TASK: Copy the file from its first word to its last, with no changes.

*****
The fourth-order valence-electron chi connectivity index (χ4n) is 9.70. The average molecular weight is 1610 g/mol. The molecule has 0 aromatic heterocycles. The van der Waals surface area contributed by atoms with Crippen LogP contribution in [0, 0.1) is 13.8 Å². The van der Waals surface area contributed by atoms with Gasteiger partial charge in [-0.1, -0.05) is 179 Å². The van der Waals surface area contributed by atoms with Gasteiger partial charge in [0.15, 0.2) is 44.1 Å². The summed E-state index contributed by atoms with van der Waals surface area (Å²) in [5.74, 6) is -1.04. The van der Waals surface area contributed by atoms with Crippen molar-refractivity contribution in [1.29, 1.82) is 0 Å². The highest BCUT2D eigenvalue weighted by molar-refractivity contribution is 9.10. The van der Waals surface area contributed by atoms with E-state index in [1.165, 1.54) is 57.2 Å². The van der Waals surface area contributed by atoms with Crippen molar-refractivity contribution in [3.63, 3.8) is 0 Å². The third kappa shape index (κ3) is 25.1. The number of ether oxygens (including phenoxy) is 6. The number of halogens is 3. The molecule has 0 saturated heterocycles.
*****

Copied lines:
The fourth-order valence-electron chi connectivity index (χ4n) is 9.70. The average molecular weight is 1610 g/mol. The molecule has 0 aromatic heterocycles. The van der Waals surface area contributed by atoms with Crippen LogP contribution in [0, 0.1) is 13.8 Å². The van der Waals surface area contributed by atoms with Gasteiger partial charge in [-0.1, -0.05) is 179 Å². The van der Waals surface area contributed by atoms with Gasteiger partial charge in [0.15, 0.2) is 44.1 Å². The summed E-state index contributed by atoms with van der Waals surface area (Å²) in [5.74, 6) is -1.04. The van der Waals surface area contributed by atoms with Crippen molar-refractivity contribution in [1.29, 1.82) is 0 Å². The highest BCUT2D eigenvalue weighted by molar-refractivity contribution is 9.10. The van der Waals surface area contributed by atoms with E-state index in [1.165, 1.54) is 57.2 Å². The van der Waals surface area contributed by atoms with Crippen molar-refractivity contribution in [3.63, 3.8) is 0 Å². The third kappa shape index (κ3) is 25.1. The number of ether oxygens (including phenoxy) is 6. The number of halogens is 3. The molecule has 0 saturated heterocycles.